5. Lowly Layman

    Lowly Layman Well-Known Member Anglican

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    Dear brother I do not want to minimize your feelings on this point. You are in pain and I pray God will comfort and console you. I just wanted to say that I wonder if this memory is not being called to mind not to torment you but actually to build you up.

    Here is what I mean. On this Good Friday of all days, we should remember that even when all seems lost and when it appears we are utterly defeated, God is working all things, the good and the bad, to manifest his glorious and infinitely loving purpose in our lives and in the world at large. What you see as a "nightmarish" event is really a moment to be celebrated, a moment to be cherished....Our Lord has blessed you and is still blessing you. In the 5th chapter of St. Matthew's gospel, Our Lord Jesus says:
    "Blessed are you when others revile you and persecute you and utter all kinds of evil against you falsely on my account. Rejoice and be glad, for your reward is great in heaven, for so they persecuted the prophets whowere before you."

    Hopefully you see why this memory you have is so important...My friend, you have a great reward awaiting you in heaven! Rejoice over this memory! Do a jig! You are likened to the great prophets of God! What an honor you have received!

    All of us have Good Friday moments if we are serious in our obedience to the Great Commission, but never forget that the road that led Christ to his terrible crucifixion, led him further still to Easter Sunday! To the Ascension! To the very Presence of God! And he has left us the promise that where he goes, we go too.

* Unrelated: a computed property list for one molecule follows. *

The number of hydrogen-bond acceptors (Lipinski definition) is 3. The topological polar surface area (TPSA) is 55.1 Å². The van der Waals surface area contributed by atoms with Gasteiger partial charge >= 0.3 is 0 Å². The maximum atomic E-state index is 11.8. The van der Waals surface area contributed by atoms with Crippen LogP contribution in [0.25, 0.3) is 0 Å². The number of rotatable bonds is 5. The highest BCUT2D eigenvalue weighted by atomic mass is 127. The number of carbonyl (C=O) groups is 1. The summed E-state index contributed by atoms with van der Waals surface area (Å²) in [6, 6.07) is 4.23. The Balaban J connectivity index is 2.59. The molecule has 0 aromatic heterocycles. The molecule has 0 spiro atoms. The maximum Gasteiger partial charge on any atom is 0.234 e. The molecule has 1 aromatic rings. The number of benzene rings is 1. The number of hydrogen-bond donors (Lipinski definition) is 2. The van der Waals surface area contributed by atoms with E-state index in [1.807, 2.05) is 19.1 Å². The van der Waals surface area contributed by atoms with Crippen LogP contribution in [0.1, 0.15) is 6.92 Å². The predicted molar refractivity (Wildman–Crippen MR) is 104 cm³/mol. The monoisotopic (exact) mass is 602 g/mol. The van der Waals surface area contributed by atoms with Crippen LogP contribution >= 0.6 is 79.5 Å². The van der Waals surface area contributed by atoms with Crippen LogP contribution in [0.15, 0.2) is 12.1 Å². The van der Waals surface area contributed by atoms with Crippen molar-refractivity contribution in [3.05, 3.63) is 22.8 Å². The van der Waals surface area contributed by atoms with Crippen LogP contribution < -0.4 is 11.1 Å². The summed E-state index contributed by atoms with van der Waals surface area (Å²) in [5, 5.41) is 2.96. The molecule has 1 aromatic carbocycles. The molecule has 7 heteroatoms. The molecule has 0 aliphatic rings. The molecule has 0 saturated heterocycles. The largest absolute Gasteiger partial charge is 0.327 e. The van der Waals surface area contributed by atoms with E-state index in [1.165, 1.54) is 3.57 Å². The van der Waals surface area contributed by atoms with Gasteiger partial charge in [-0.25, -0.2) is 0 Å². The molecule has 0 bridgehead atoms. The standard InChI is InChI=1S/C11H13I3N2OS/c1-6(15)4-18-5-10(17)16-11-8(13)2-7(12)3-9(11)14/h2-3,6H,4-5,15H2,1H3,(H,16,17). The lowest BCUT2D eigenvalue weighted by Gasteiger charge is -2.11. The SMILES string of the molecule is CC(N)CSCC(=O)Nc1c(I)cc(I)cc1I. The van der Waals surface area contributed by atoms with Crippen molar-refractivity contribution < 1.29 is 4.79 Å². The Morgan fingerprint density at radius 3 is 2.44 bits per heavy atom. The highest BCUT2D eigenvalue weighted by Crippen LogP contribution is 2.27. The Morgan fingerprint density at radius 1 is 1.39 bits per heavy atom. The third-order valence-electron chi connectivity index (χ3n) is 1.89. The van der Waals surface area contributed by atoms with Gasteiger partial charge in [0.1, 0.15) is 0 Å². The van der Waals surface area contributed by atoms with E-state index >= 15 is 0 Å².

Praise God for the low moments, friend. Because the low moments are where we are blessed!
     
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  6. DouayJamesGeneva

    DouayJamesGeneva Active Member

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    Thank you for your encouragement. The exact same thing has come to mind to me recently, that blessed are they who suffer for the Lord, and these times of trial as a period of refinement. Although, I do not want to get too conceited about being persecuted so as to sound like I am being prideful towards other people who are still undergoing their sanctification and may appear less religious or zealous for the time being, until that seed that God has planted in them eventually grows as it was supposed to. I too, hope your Good Friday went well. God bless.
     
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  7. JoeLaughon

    JoeLaughon Member Anglican

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    Praying for you. I've had these moments as well. They do pass.
     
  8. DouayJamesGeneva

    DouayJamesGeneva Active Member

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    Battling more memories. When one seems to go away, another ugly and pervasive one rears its ugly head. Please continue to pray. God bless you in return, friends.
     
  9. Aidan

    Aidan Well-Known Member

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    Excuse while I revert to being a nurse once again, friend do you think your health might be suffering at this stage?
     
  10. DouayJamesGeneva

    DouayJamesGeneva Active Member

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    Not really, it's just something that happens every now and then. I take my medicine regularly, so I tend to do OK, but there's moments like this where I battle oppressive thoughts. But with the fellowship of all you nice people and your prayers, I can recover. I am feeling a bit better this evening after spending some time reading more spiritually edifying material, though the same memories are nagging me here and there, but I think I can recover. Still trusting in the Lord's grace to get through this.